After a check on the radar, it was clear, it will hit us and it will hit us soon, only 2nm away, moving faster than the boat as usual, no escape. The light conditions during these nights allow us to see the clouds at the sky and the heavy dark ones surounded by stars have to be taken serioiusly. I threw everything from the cockpit under deck, undressed myself down to the underwear and closed the companionway including the sliding hatch. With a last glimpse of red light from the headlamp I saw Susan’s face enjoying some deep sleep. While the pouring rain took about 10min, just enough for a shower, the right away following gusting winds kept us busy for at least half an hour. It was our first squall of this very common pattern and I skipped the shower this time and focused on the action. The wind peaked at 45kn and the lady jumped into sprinting mode quickly reaching 9+kn speed through water, which is slightly above theoretical hull speed. I did loosen the reins and let her go. I did not reef sail but took over the steering manually from the windvane although it managed quite well. I just felt more comfortable to fly her through the water myself as long as it takes to let this squall completely pass through. Being wet but not cold, I was absolutely astonished by the fact, that the waves did not shake her around anymore. It felt like being on flat waters with the hull planing through and perhaps trying to escape but, no chance. The squalls are moving even faster and after a while the fascination was over leaving a cleaned cockpit and wet skipper in underpants.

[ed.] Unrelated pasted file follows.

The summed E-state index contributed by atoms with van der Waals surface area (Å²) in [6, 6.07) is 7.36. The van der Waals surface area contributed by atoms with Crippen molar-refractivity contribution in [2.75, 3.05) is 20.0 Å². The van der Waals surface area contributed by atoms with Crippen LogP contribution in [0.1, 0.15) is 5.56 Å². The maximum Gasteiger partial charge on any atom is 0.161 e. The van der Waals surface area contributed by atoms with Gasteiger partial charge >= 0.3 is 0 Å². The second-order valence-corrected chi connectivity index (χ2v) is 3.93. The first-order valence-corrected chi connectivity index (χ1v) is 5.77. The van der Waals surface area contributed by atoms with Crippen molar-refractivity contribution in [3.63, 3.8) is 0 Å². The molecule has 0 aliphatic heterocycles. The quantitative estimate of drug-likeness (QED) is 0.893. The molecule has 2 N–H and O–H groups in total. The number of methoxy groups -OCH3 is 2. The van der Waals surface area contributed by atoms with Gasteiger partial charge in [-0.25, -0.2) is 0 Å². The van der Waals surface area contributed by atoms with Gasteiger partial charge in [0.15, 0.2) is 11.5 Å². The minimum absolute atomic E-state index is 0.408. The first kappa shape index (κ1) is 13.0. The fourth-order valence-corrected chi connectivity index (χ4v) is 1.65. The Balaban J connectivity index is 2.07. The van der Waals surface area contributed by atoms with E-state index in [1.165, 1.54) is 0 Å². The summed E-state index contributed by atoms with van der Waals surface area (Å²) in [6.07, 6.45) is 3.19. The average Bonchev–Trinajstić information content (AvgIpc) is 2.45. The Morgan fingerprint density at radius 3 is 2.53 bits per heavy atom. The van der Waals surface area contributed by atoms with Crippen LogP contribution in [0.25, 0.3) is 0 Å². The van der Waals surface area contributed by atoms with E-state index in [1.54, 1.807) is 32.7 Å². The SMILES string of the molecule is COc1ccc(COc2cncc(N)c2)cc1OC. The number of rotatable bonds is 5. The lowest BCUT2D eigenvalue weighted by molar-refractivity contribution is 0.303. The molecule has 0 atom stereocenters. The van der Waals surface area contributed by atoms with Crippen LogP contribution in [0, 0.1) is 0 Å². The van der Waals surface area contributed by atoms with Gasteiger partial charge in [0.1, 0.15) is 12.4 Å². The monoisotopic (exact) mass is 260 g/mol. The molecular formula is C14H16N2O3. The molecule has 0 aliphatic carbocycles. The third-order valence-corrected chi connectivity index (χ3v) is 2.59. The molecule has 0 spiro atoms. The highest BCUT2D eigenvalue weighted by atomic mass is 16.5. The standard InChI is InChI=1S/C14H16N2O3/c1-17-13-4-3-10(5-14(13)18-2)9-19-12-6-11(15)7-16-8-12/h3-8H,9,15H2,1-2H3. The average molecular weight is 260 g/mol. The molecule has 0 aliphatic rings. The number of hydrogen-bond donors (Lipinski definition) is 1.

It would be overstated to say, that I look forward to get more squalls now, but some fascination is still left from this ride.
Let’s keep watching the radar to be prepared.
Fair winds…

E to W Atlantic Crossing – Logblog 10

Less than 600nm to go. Sailing downhill always feels faster to me, not sure why.

We finished our Christmas dinner with Dieter and it was delicous. A traditional receipe: Duck – tenderly throughout – with red cabbage and potatoes. There was no room left for desert!

The sunset after pantry cleaning was less impressive today but reminded us on our duties for the night. Susan is resting now while I update some mails and the blog diary.

Fair winds…

E to W Atlantic Crossing – Logblog 9

E to W Atlantic Crossing – Logblog 8

10pm local time. We are running 7+kn for a while now under Hydrovane. Genoa fully deployed and main sail in 3rd reef. Good wind and pleasant waves now.
Susan is sleeping, I am on watch as usual until midnight. After dinner, we run a stringent routine for the night watches, during the day it is pretty flexible. Last night was different. We were both up quite a few times to keep the lady going in chaotic waves and a struggling Hydrovane to cope with it for the given course and wind direction. This night seems to be back to normal.
After Christmas the wind will increase, so will the sea. We are evaluating what the best strategy will be and different options are under discussion. As it looks at the moment, we will keep going on the rhump line towards our waypoint and deal with it as and when it comes up. It is more mental preparation than anything else as we do not like to deal with surprises, if not necessary. A bit more wind and a bit more wave will not impress the lady much, that’s for sure.
The days are passing by quickly. Our fresh food is coming to an end over the next few days and that might be a logical sign for our arrival coming closer.
Fair winds…